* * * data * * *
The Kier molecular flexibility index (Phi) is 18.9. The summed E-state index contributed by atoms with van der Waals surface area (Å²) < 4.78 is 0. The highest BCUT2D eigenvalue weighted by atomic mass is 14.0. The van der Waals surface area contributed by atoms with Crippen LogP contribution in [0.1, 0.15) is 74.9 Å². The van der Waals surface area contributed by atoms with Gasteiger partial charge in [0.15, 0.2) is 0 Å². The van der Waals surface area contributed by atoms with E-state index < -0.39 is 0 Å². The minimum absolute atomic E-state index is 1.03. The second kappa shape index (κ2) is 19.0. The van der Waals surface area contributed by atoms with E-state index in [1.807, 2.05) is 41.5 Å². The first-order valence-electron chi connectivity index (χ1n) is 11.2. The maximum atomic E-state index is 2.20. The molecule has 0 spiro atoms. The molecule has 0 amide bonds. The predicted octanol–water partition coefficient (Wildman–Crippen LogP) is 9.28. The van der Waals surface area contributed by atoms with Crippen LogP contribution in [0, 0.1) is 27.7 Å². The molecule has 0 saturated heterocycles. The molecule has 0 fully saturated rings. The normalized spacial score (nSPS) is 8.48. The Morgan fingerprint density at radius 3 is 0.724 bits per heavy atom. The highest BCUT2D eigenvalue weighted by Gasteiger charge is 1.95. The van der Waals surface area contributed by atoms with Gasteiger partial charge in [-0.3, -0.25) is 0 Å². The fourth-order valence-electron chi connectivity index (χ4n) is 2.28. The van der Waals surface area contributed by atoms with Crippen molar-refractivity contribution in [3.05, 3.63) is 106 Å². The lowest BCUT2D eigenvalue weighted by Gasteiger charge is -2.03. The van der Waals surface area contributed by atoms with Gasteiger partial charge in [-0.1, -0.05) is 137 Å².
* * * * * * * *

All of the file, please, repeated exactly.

The Kier molecular flexibility index (Phi) is 18.9. The summed E-state index contributed by atoms with van der Waals surface area (Å²) < 4.78 is 0. The highest BCUT2D eigenvalue weighted by atomic mass is 14.0. The van der Waals surface area contributed by atoms with Crippen LogP contribution in [0.1, 0.15) is 74.9 Å². The van der Waals surface area contributed by atoms with Gasteiger partial charge in [0.15, 0.2) is 0 Å². The van der Waals surface area contributed by atoms with E-state index < -0.39 is 0 Å². The minimum absolute atomic E-state index is 1.03. The second kappa shape index (κ2) is 19.0. The van der Waals surface area contributed by atoms with E-state index in [1.807, 2.05) is 41.5 Å². The first-order valence-electron chi connectivity index (χ1n) is 11.2. The maximum atomic E-state index is 2.20. The molecule has 0 spiro atoms. The molecule has 0 amide bonds. The predicted octanol–water partition coefficient (Wildman–Crippen LogP) is 9.28. The van der Waals surface area contributed by atoms with Crippen LogP contribution in [0, 0.1) is 27.7 Å². The molecule has 0 saturated heterocycles. The molecule has 0 fully saturated rings. The normalized spacial score (nSPS) is 8.48. The Morgan fingerprint density at radius 3 is 0.724 bits per heavy atom. The highest BCUT2D eigenvalue weighted by Gasteiger charge is 1.95. The van der Waals surface area contributed by atoms with Gasteiger partial charge in [-0.3, -0.25) is 0 Å². The fourth-order valence-electron chi connectivity index (χ4n) is 2.28. The van der Waals surface area contributed by atoms with Crippen molar-refractivity contribution in [3.05, 3.63) is 106 Å². The lowest BCUT2D eigenvalue weighted by Gasteiger charge is -2.03. The van der Waals surface area contributed by atoms with Gasteiger partial charge in [-0.1, -0.05) is 137 Å².